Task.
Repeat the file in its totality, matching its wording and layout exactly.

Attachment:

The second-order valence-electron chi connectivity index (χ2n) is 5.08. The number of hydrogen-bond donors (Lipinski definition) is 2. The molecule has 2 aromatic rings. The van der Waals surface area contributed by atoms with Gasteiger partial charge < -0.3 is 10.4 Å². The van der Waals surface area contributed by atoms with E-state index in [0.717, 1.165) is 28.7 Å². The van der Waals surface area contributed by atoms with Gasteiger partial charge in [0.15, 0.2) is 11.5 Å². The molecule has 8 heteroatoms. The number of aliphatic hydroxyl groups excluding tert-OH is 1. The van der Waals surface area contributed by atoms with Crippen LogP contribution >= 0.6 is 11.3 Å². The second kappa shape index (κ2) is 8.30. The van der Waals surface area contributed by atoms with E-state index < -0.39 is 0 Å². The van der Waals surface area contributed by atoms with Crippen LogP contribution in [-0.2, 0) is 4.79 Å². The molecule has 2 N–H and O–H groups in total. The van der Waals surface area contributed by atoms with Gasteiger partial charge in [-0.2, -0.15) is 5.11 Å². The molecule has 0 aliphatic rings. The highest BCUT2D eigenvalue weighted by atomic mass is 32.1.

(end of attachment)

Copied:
The second-order valence-electron chi connectivity index (χ2n) is 5.08. The number of hydrogen-bond donors (Lipinski definition) is 2. The molecule has 2 aromatic rings. The van der Waals surface area contributed by atoms with Gasteiger partial charge < -0.3 is 10.4 Å². The van der Waals surface area contributed by atoms with E-state index in [0.717, 1.165) is 28.7 Å². The van der Waals surface area contributed by atoms with Gasteiger partial charge in [0.15, 0.2) is 11.5 Å². The molecule has 8 heteroatoms. The number of aliphatic hydroxyl groups excluding tert-OH is 1. The van der Waals surface area contributed by atoms with Crippen LogP contribution >= 0.6 is 11.3 Å². The second kappa shape index (κ2) is 8.30. The van der Waals surface area contributed by atoms with E-state index < -0.39 is 0 Å². The van der Waals surface area contributed by atoms with Crippen LogP contribution in [-0.2, 0) is 4.79 Å². The molecule has 2 N–H and O–H groups in total. The van der Waals surface area contributed by atoms with Gasteiger partial charge in [-0.2, -0.15) is 5.11 Å². The molecule has 0 aliphatic rings. The highest BCUT2D eigenvalue weighted by atomic mass is 32.1.